Vietnam pegged as major laptop producer in Southeast Asia

By Dat Nguyen   October 2, 2020 | 08:48 am GMT+7
Vietnam pegged as major laptop producer in Southeast Asia
A person uses a laptop. Photo by Shutterstock/BOY Suttiphong.
Vietnam is likely to benefit as major laptop producers shift production from China over the next decade, especially with further escalation of global trade tensions.

The country now accounts for about 0.5-1 percent of the global laptop market, but this ratio could rise as the increasing conflict between the U.S. and China urges more manufacturing giants to move to Vietnam, according to Taiwanese think tank Market Intelligence & Consulting Institute (MIC).

Southeast Asia could produce half of the world’s laptops by 2030 if trade tensions continue to intensify, and Vietnam and Thailand will emerge as manufacturing hubs, MIC said in a recent report.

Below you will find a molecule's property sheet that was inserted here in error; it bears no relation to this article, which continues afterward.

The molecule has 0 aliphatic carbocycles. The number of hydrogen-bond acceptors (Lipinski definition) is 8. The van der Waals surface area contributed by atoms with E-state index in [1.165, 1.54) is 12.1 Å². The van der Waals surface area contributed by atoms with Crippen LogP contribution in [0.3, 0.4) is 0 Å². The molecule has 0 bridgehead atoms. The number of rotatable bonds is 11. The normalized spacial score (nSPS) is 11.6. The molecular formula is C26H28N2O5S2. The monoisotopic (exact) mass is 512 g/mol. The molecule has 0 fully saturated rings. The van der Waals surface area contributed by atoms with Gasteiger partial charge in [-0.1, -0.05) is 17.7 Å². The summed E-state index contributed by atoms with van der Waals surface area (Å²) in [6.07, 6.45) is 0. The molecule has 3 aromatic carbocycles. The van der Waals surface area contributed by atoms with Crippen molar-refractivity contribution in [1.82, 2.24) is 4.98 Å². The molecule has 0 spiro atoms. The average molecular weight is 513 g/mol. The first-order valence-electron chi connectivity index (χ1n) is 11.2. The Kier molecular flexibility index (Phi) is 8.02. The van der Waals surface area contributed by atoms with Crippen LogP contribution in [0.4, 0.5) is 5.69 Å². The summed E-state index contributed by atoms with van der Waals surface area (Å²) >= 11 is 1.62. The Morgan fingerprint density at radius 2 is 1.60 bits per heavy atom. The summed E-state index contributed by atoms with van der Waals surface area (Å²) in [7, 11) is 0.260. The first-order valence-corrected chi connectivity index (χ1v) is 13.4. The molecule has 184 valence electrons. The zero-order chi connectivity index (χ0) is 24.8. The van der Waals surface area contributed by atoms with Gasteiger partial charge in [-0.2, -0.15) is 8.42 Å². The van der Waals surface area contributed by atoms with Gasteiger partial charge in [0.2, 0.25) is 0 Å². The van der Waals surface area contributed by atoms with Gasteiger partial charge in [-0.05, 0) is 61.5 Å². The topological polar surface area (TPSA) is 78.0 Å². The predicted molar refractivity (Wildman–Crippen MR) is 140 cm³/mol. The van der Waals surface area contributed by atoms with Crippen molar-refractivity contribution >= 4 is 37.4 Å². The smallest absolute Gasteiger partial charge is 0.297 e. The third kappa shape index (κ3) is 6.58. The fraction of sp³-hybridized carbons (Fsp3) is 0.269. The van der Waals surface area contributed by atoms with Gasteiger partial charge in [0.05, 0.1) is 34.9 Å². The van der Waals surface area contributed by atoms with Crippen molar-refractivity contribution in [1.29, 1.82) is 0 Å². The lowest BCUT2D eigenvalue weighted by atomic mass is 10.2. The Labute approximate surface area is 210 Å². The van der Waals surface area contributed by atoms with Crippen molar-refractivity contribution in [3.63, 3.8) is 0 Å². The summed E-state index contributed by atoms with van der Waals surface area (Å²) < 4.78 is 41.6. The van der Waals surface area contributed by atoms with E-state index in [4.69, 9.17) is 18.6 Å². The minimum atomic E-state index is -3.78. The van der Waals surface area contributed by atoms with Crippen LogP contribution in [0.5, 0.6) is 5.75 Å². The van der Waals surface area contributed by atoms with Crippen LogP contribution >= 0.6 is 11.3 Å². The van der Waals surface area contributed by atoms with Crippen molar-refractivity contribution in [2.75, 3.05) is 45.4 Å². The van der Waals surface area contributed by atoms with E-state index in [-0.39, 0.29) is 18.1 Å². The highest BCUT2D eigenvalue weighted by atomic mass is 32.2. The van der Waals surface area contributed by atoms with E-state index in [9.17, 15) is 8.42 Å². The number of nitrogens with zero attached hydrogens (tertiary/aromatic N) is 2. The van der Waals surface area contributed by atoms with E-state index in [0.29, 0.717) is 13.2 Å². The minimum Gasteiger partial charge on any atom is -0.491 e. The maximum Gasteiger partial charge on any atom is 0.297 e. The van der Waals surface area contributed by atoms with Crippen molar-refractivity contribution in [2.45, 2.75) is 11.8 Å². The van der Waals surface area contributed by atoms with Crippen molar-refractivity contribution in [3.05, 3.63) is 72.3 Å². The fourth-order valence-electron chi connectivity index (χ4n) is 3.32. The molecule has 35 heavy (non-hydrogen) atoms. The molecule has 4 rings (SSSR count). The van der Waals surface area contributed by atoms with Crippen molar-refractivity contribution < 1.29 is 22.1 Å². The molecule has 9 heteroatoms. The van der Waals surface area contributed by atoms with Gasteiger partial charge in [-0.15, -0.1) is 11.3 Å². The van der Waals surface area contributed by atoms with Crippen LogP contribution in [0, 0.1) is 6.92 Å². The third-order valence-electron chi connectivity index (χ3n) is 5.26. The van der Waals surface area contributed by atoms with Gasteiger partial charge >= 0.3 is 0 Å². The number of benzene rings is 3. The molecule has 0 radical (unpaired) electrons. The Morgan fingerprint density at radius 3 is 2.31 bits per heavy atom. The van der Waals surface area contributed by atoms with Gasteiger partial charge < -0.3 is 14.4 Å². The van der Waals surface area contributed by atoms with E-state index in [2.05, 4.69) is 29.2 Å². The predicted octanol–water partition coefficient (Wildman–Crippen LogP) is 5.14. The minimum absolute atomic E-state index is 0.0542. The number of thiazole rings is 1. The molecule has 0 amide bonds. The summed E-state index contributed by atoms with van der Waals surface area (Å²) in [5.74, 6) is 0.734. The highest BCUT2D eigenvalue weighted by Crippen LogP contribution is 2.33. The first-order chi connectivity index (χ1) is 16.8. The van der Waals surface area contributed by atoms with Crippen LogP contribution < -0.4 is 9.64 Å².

China’s share of global laptop production, which was 90 percent last year, could drop to 40 percent by 2030, given rising labor costs and manufacturers’ desire to diversify their supply chain, the report said.

Alice Hsu, an industry analyst at MIC, told VnExpress that major Taiwanese manufacturers such as Pegatron Corporation and Wistron Corporation were considering establishing plants in Vietnam, while Compal Electronics, with a plant in the northern province of Vinh Phuc, was considering expanding its operations in the country.

A recent report by the Ministry of Planning and Investment confirmed that Pegatron, a supplier for Apple, plans to invest $1 billion in Vietnam’s northern port city of Hai Phong in the next several years.

Hsu said some of Vietnam’s advantages are sufficient labor population and many free trade agreements like the EU-Vietnam Free Trade Agreement (EVFTA), which came into effect in August.

The country has already been chosen as a base for electronics production by several multinationals, such as Samsung and Foxconn.

However, Hsu said that concerns about power shortage and inadequate transport infrastructure like ports and roads could also keep investors away.

Computers and electronics was Vietnam’s second largest exports category behind smartphones in the first nine months this year, with value rising nearly 26 percent year-on-year to $32.2 billion.

 
 
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